- An old story of Alexander the Great and Aristotle has it he teaches Alexander that love is a weakness: Aristotle advised Alexander the Great not to love Phyllis too much, as too great a passion corrupted the reasoning faculty. Phyllis resolved to make a fool of the philosopher, and so wooed him. She then entreated Alexander to hide himself and watch secretly as she induced the old man to allow her to saddle him and ride him like an ass. Alexander laughed heartily at Aristotle, until the philosopher countered: "You see—if passion can so humiliate an old man and one accounted not the least wise, what could it not do to one younger and less experienced?" And so Alexander honored Aristotle, and held the more by his teachings.
- A Brother's Price: Trini thinks this is true. She has bad experiences with her sisters being in love, and doesn't trust their judgement on men. She expresses quite clearly that she thinks this is partly because of more ... physical desires.
- The Tales of Beedle the Bard has a story about a wizard who believed this, and therefore removed his own heart. It didn't end well.
- The Cockroaches, the rampaging evil aliens that created the cyborg Mickey Finn in Spider Robinson's Callahans Crosstime Saloon consider love to be a disease deserving of nothing but eradication wherever they find it.
- Quantum Gravity: Zal considers the possibility of loss inherent in allowing one's self to love to be too great, and so will not build a relationship with anyone but Lila, who is too underconfident to leave and too tough to be taken.
- In The 39 Clues, Isabel seems to realize this, because she practically forbids her son Ian from "having an inkling of a shadow of a thought..." (or, I think that's how it goes) about Amy.
- Cersei Lannister from A Song of Ice and Fire tells Sansa Stark something along the lines of this.
- This is Torison's attitude towards love in Chronicles of the Kencyrath, largely do to his indoctrination at the hands of his insane father.
- Katniss Everdeen appears to have this frame of mind. Her parents were Happily Married and her mother crumbled completely when he died - in other words made her weak. In the first book she more or less says outright that she needs to keep emotional distance to Peeta to protect herself from that kind of weakness. Romantic love would also lead to marriage and children and she believes maternal love to be an even greater weakness, desperately wanting to protect herself from being a mother on Reaping Day.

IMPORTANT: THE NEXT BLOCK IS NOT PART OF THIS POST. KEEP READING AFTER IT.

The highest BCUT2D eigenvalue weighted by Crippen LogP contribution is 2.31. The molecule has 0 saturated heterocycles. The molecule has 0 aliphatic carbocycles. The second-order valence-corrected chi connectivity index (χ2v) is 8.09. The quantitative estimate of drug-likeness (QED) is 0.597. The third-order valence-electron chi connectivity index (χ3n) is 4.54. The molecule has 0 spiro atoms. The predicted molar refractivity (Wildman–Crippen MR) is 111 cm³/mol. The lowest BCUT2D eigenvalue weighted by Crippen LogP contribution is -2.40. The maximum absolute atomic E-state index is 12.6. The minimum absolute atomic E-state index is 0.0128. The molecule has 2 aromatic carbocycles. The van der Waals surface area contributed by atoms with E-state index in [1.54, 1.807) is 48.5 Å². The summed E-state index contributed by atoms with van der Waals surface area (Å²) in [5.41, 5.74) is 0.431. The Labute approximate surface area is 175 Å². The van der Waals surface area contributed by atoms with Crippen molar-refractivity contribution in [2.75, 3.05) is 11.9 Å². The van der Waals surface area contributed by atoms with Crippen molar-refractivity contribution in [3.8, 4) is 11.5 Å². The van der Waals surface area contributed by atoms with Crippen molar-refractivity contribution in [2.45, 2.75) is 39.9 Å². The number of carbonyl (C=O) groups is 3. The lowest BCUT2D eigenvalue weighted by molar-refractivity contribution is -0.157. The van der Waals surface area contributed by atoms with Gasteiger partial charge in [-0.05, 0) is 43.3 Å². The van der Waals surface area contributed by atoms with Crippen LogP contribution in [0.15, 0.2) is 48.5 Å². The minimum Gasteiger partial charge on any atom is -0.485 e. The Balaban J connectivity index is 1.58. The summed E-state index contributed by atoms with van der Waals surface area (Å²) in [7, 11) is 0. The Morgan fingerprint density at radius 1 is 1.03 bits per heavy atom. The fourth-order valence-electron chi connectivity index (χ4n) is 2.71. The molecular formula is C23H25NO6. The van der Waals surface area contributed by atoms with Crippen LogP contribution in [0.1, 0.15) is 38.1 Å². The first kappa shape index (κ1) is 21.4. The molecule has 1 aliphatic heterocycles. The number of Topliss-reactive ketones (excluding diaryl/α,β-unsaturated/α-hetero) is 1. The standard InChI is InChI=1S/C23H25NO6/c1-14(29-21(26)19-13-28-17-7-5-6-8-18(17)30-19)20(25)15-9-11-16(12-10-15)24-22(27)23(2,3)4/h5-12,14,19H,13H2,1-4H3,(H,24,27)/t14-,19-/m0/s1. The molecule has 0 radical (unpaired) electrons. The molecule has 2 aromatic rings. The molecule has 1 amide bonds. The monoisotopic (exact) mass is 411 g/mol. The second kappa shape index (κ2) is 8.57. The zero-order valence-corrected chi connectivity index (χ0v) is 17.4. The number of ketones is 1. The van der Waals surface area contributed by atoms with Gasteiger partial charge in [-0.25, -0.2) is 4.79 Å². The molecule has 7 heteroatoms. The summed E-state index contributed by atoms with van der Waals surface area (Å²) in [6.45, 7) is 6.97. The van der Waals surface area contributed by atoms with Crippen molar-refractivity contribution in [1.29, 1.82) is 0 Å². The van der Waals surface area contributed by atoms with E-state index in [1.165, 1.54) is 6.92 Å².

Live Action TV
- In one Fringe episode, Newton poisons Walter and when cornered by Olivia, looking to bring Newton into custody, he reveals a three-step antidote process to counteract the poison, but he'll only agree to give Olivia the correct order for administering the antidote if she lets him go. Having to choose between arresting her target or saving her colleague and friend, she chooses to save Walter. As promised, Newton upholds his end of the bargain and Walter is saved, but before he makes his break, he tells Olivia, "Now I know how weak you are."
- On The X-Files, Scully is Mulder's weakness. Without fail. And everyone knows it.
- Crops up often in Farscape. Aeryn warns John that "personal indulgences can fracture a small crew" and later when they admit that they love each other complete with Big Damn Kiss, she says they can't act on it because emotional attachments distort one's judgment. This also becomes a plot point in season 4 when John and Aeryn have to hide their relationship because Scorpius would eagerly exploit John's weakness: his love for Aeryn and their unborn child. Unfortunately for them, Scorpius isn't fooled...
- The underlying reason why Chuck and Blair broke up in Gossip Girl's third season (not to mention one of the main reasons why it took them all of season two to get together). In episode "312" Chuck had visions of his dead father telling him he was weak for loving Blair and even mocking his feelings for her. Later that season Evil Uncle Jack showed up and made full use of this trope to manipulate Chuck and destroy the Chair relationship.
- An episode of Star Trek: Voyager flashed back to Tuvok as a boy, learning to suppress his emotions. His teacher emphasized the suppression of "love", in particular.
- The second series of Sherlock puts the emphasis on this. Sherlock considers love a "dangerous disadvantage". When he starts to develop affection for his friends and allies, it inevitably gets used against him.
Sherlock: (As he and Mycroft watch a grieving family from afar) Look at them. They all care so much. Do you ever wonder if there's something wrong with us?
Mycroft: All lives end. All hearts are broken. Caring is not an advantage, Sherlock.
- Inverted in Power Rangers Lightspeed Rescue Vypra believes love to be the Blue Ranger's weakness, despite the fact that it motivated him to kick her team's butt (Lokai brings up the contradiction).
- Played straight with the villains of Once Upon a Time. In the second episode, Regina says this to Maleficient. "Love is weakness, Maleficent. I thought you knew that?",
- Cora, Regina's mother, tells Regina this after she kills Regina's boyfriend, a nice Meaningful Echo to Regina saying it in the earlier episode
- Rumplestiltskin rejects Belle's love because it will cost him his power, and rages to Regina through a mirror, saying "You think you could make me weak? YOU THINK YOU COULD DEFEAT ME!?" In his case, love as a weakness is quite literal; true love's kiss would have broken the curse that made him the Dark One, and he would have been an ordinary, mortal man. A crippled one, no less.
- Later on in season two, Regina points out that Gold has a disadvantage against Cora now because he has Belle and therefore has something to lose.
- Cora herself was first told this by her father-in-law, King Xavier.